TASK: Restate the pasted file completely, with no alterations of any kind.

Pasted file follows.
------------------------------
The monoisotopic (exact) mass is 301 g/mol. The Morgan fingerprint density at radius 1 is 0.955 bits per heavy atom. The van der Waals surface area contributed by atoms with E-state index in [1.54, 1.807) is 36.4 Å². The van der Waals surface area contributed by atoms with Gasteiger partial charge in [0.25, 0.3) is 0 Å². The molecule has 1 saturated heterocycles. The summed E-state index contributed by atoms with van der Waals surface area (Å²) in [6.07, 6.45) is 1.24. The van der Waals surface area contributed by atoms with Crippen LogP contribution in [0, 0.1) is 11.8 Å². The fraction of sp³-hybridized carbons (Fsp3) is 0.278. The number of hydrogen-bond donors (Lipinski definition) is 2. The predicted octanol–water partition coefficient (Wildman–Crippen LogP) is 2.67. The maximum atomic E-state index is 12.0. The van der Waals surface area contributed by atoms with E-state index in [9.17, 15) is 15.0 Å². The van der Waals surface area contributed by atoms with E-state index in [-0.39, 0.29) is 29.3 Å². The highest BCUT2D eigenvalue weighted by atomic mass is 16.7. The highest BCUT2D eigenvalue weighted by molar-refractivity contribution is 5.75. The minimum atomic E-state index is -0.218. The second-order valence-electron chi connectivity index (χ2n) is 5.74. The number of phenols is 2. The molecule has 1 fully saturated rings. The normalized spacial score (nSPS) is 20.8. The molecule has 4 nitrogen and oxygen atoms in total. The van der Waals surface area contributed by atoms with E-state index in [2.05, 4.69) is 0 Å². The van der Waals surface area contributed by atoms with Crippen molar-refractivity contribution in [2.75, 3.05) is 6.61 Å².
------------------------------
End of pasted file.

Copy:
The monoisotopic (exact) mass is 301 g/mol. The Morgan fingerprint density at radius 1 is 0.955 bits per heavy atom. The van der Waals surface area contributed by atoms with E-state index in [1.54, 1.807) is 36.4 Å². The van der Waals surface area contributed by atoms with Gasteiger partial charge in [0.25, 0.3) is 0 Å². The molecule has 1 saturated heterocycles. The summed E-state index contributed by atoms with van der Waals surface area (Å²) in [6.07, 6.45) is 1.24. The van der Waals surface area contributed by atoms with Crippen LogP contribution in [0, 0.1) is 11.8 Å². The fraction of sp³-hybridized carbons (Fsp3) is 0.278. The number of hydrogen-bond donors (Lipinski definition) is 2. The predicted octanol–water partition coefficient (Wildman–Crippen LogP) is 2.67. The maximum atomic E-state index is 12.0. The van der Waals surface area contributed by atoms with E-state index in [9.17, 15) is 15.0 Å². The van der Waals surface area contributed by atoms with E-state index in [-0.39, 0.29) is 29.3 Å². The highest BCUT2D eigenvalue weighted by atomic mass is 16.7. The highest BCUT2D eigenvalue weighted by molar-refractivity contribution is 5.75. The minimum atomic E-state index is -0.218. The second-order valence-electron chi connectivity index (χ2n) is 5.74. The number of phenols is 2. The molecule has 1 fully saturated rings. The normalized spacial score (nSPS) is 20.8. The molecule has 4 nitrogen and oxygen atoms in total. The van der Waals surface area contributed by atoms with E-state index in [2.05, 4.69) is 0 Å². The van der Waals surface area contributed by atoms with Crippen molar-refractivity contribution in [2.75, 3.05) is 6.61 Å².